Guide to Patagonia's Monsters & Mysterious beings

I have written a book on this intriguing subject which has just been published.
In this blog I will post excerpts and other interesting texts on this fascinating subject.

Austin Whittall

Friday, June 25, 2021

Was a Denisovan skull found in Harbin?

Another species? or maybe a Denisovan? A paper (The Innovation, DOI: 10.1016/j.xinn.2021.100130 and DOI: 10.1016/j.xinn.2021.100132, Massive cranium from Harbin in northeastern China establishes a new Middle Pleistocene human lineage) published today, describes a crania discovered in 1933 in Harbin, northern China, but only re-discovered a few years ago, and studied now.

The paper cautiously suggests in a covert manner that this Harbin skull may be a Denisovan one:

"The sister relationship between Harbin and Xiahe, as identified by Bayesian inference (but not parsimony analysis, see the supplemental information), is particularly interesting. The Xiahe mandible shows some proteomic features of the Denisovans, who were informally called “Homo sapiens altaiensis” or “Homo altaiensis,” and sediments from Baishiya Cave have yielded Denisovan mtDNA. The Harbin M2 also matches the known permanent Denisovan molars in size and root morphology, and, ever since the discovery of Denisovans, Asian Middle Pleistocene hominins, such as Dali, Jinniushan, and Xujiayao, have been suspected to represent an East Asian population of the Denisovans"

The remains have been dated to "a minimum age ... of ∼146 ka"

Regarding divergence from the Homo sapiens line, it has some interesting findings: (bold font is mine)

"The results of the Bayesian tip-dating analyses suggest that the Harbin and Xiahe fossils shared a common ancestor ∼188 ka (397–155 ka), and the clade, including the Harbin cranium and H. sapiens shared a common ancestor at ∼949 ka (1,041.41–875.25 ka). The Neanderthal-H. sapiens divergence time in our analysis was ∼1,007 ka (1,114–919 ka). This estimation falls in the range based on mtDNAs for the split between the basal Neanderthal (Sima de los Huesos) and the H. sapiens lineage, but is much older than the estimation based on nuclear DNAs for the splits between the Neanderthal and H. sapiens lineages. However, it is possible that this younger estimated divergence date is an artifact of statistical averaging between “super-archaic” and “recent gene flow” events. The common ancestor of the H. sapiens OTUs (NOTE: OTU is an "Operational Taxonomic Unit", and the term means that the beings under study share a given set of observed characters). included in our analysis is as old as ∼770 ka (922–622 ka), suggesting that the H. sapiens clade has a much deeper origin time than previously estimated. The Eurasian H. sapiens OTUs share a common ancestor ∼416 ka (534–305 ka) old. Outside of Africa, however, the earliest known H. sapiens fossil is only ∼210 ka.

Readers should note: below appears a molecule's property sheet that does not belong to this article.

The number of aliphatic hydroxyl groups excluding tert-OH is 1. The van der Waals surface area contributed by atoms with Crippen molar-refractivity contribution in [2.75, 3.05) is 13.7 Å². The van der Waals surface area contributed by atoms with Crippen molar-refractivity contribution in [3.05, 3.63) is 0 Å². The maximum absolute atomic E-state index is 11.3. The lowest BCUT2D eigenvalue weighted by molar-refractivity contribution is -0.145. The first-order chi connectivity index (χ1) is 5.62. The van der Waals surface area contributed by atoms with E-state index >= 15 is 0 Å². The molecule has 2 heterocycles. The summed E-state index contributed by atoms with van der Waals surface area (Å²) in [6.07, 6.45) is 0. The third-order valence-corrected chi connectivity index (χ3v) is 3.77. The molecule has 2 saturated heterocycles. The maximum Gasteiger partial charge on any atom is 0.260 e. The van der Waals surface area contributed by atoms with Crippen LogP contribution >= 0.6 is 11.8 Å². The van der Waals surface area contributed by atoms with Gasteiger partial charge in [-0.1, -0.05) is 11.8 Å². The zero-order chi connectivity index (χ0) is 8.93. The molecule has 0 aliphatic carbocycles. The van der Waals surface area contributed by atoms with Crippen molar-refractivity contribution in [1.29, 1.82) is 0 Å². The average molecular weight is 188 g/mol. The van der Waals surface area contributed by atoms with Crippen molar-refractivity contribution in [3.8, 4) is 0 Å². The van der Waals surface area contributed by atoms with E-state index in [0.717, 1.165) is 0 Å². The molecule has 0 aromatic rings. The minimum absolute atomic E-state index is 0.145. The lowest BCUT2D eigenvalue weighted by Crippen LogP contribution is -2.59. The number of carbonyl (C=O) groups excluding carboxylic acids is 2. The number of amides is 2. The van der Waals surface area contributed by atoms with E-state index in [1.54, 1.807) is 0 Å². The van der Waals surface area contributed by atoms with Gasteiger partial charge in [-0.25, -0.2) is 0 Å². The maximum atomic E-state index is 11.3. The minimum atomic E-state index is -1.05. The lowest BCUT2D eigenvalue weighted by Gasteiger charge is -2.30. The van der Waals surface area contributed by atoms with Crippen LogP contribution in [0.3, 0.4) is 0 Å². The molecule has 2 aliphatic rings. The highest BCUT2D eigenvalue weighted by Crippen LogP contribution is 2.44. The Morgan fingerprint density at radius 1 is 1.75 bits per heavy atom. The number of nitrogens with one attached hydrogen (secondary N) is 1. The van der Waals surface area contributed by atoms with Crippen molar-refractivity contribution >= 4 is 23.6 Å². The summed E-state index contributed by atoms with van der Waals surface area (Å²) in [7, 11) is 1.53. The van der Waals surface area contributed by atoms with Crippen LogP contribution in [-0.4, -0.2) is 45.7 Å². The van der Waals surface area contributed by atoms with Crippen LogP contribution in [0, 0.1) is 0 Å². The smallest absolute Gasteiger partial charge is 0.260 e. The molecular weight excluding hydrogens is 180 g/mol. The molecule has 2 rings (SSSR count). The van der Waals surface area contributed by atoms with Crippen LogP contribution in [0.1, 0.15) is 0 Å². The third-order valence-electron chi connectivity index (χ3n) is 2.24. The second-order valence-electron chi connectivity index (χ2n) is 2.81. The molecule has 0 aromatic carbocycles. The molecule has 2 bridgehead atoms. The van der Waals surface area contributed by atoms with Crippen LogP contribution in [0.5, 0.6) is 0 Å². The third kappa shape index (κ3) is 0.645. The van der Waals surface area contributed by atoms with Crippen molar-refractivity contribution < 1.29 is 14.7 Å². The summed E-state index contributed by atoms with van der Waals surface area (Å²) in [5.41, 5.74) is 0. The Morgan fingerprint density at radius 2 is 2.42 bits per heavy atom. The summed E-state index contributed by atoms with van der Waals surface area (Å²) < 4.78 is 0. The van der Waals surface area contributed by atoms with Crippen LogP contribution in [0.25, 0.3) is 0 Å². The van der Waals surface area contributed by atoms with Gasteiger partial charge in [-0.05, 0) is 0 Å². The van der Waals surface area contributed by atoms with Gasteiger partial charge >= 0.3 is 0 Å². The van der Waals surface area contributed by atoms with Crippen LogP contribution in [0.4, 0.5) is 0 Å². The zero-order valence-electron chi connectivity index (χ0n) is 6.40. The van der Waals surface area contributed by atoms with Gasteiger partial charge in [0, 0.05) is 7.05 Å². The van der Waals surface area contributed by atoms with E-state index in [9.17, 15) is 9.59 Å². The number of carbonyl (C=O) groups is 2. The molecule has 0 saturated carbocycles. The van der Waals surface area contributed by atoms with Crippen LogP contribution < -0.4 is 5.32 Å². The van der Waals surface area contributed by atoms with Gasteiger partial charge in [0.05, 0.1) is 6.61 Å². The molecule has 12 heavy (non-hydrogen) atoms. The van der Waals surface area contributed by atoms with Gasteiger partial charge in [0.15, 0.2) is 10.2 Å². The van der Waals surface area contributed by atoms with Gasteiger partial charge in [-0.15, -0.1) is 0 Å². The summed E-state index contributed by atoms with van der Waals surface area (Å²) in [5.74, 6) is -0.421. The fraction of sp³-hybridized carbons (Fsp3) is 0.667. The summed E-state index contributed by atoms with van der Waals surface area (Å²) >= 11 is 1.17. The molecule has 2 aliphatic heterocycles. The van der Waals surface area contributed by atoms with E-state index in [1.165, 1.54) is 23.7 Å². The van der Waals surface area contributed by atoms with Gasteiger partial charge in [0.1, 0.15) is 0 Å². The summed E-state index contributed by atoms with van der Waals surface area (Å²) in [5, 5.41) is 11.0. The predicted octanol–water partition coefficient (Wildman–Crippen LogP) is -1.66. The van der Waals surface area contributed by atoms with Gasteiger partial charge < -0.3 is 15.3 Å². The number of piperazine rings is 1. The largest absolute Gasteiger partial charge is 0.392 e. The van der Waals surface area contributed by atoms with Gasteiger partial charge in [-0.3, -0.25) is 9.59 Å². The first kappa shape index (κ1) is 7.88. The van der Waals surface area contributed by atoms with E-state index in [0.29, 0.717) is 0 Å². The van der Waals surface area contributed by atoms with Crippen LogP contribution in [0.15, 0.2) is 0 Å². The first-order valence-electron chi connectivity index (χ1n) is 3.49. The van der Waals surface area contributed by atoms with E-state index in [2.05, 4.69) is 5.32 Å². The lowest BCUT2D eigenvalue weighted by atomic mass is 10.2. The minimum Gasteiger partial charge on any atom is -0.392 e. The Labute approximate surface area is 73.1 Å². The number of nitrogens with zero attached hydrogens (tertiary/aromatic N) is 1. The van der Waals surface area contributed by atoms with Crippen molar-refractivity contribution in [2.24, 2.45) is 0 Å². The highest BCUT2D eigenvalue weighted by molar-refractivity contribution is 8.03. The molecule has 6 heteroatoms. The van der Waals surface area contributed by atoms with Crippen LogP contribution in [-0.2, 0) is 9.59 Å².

There is a large time gap between the hypothetical common ancestor of Eurasian H. sapiens and the actual fossil record, from the Bayesian tip-dating analysis. One plausible hypothesis is that the ancestral population of Eurasian H. sapiens may have diversified in Africa for many millennia before they dispersed into Eurasia. Genetic studies on ancient DNA suggest that the initial genetic exchanges between Neanderthals and H. sapiens occurred between 468 and 219 ka, or between ∼370 and 100 ka, and the introgression may have originated through gene flow from an African source. Interestingly, not only does the estimated time of the introgression event between Neanderthals and H. sapiens roughly overlap our prediction for the age of the common ancestor of Eurasian H. sapiens, but the African origin of the introgression is also consistent with our African ancestral population hypothesis.
Africa is the major source of Homo dispersals. In total, ∼40% of all the dispersals are from Africa, while Africa also receives ∼22% dispersals from Asia and Europe. Instead of a unidirectional “out of Africa” model, a multi-directional “shuttle dispersal model” is more likely to explain the complex phylogenetic connections among African and Eurasian Homo species/populations.

Let's hope that DNA can be extracted from the skull, it could confirm that this man was in fact a Denisovan.

Patagonian Monsters - Cryptozoology, Myths & legends in Patagonia Copyright 2009-2014 by Austin Whittall © 
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